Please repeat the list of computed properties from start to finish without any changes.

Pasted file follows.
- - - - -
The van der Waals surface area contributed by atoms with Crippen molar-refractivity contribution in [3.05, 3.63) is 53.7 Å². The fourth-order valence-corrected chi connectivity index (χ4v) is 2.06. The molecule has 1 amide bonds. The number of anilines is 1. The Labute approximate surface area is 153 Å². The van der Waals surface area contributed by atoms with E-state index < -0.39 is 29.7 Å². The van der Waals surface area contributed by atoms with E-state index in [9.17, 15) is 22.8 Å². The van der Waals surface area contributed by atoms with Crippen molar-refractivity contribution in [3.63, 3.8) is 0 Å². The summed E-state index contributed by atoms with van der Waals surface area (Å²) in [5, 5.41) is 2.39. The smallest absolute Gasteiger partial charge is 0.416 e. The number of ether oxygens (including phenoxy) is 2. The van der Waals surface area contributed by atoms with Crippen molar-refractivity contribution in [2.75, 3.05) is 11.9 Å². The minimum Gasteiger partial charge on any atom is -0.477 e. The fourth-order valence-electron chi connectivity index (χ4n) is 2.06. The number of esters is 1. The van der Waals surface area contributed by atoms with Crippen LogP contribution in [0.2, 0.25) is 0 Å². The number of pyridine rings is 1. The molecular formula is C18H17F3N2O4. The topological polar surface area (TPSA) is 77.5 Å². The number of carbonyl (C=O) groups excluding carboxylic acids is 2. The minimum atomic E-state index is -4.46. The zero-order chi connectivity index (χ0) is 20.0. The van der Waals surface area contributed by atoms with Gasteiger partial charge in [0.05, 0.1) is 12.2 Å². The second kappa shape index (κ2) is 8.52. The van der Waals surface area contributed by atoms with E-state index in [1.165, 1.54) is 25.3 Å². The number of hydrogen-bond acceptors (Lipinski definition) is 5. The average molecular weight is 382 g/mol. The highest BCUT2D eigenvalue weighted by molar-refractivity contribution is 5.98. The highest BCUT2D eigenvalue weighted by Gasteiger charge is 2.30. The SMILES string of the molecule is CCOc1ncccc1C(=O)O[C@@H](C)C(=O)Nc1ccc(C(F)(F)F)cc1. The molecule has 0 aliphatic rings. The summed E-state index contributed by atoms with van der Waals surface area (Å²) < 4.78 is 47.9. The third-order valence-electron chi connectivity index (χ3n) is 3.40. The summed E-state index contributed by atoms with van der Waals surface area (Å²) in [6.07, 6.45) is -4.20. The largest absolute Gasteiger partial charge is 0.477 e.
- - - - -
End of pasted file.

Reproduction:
The van der Waals surface area contributed by atoms with Crippen molar-refractivity contribution in [3.05, 3.63) is 53.7 Å². The fourth-order valence-corrected chi connectivity index (χ4v) is 2.06. The molecule has 1 amide bonds. The number of anilines is 1. The Labute approximate surface area is 153 Å². The van der Waals surface area contributed by atoms with E-state index < -0.39 is 29.7 Å². The van der Waals surface area contributed by atoms with E-state index in [9.17, 15) is 22.8 Å². The van der Waals surface area contributed by atoms with Crippen molar-refractivity contribution in [3.63, 3.8) is 0 Å². The summed E-state index contributed by atoms with van der Waals surface area (Å²) in [5, 5.41) is 2.39. The smallest absolute Gasteiger partial charge is 0.416 e. The number of ether oxygens (including phenoxy) is 2. The van der Waals surface area contributed by atoms with Crippen molar-refractivity contribution in [2.75, 3.05) is 11.9 Å². The minimum Gasteiger partial charge on any atom is -0.477 e. The fourth-order valence-electron chi connectivity index (χ4n) is 2.06. The number of esters is 1. The van der Waals surface area contributed by atoms with Crippen LogP contribution in [0.2, 0.25) is 0 Å². The number of pyridine rings is 1. The molecular formula is C18H17F3N2O4. The topological polar surface area (TPSA) is 77.5 Å². The number of carbonyl (C=O) groups excluding carboxylic acids is 2. The minimum atomic E-state index is -4.46. The zero-order chi connectivity index (χ0) is 20.0. The van der Waals surface area contributed by atoms with Gasteiger partial charge in [0.05, 0.1) is 12.2 Å². The second kappa shape index (κ2) is 8.52. The van der Waals surface area contributed by atoms with E-state index in [1.165, 1.54) is 25.3 Å². The number of hydrogen-bond acceptors (Lipinski definition) is 5. The average molecular weight is 382 g/mol. The highest BCUT2D eigenvalue weighted by molar-refractivity contribution is 5.98. The highest BCUT2D eigenvalue weighted by Gasteiger charge is 2.30. The SMILES string of the molecule is CCOc1ncccc1C(=O)O[C@@H](C)C(=O)Nc1ccc(C(F)(F)F)cc1. The molecule has 0 aliphatic rings. The summed E-state index contributed by atoms with van der Waals surface area (Å²) < 4.78 is 47.9. The third-order valence-electron chi connectivity index (χ3n) is 3.40. The summed E-state index contributed by atoms with van der Waals surface area (Å²) in [6.07, 6.45) is -4.20. The largest absolute Gasteiger partial charge is 0.477 e.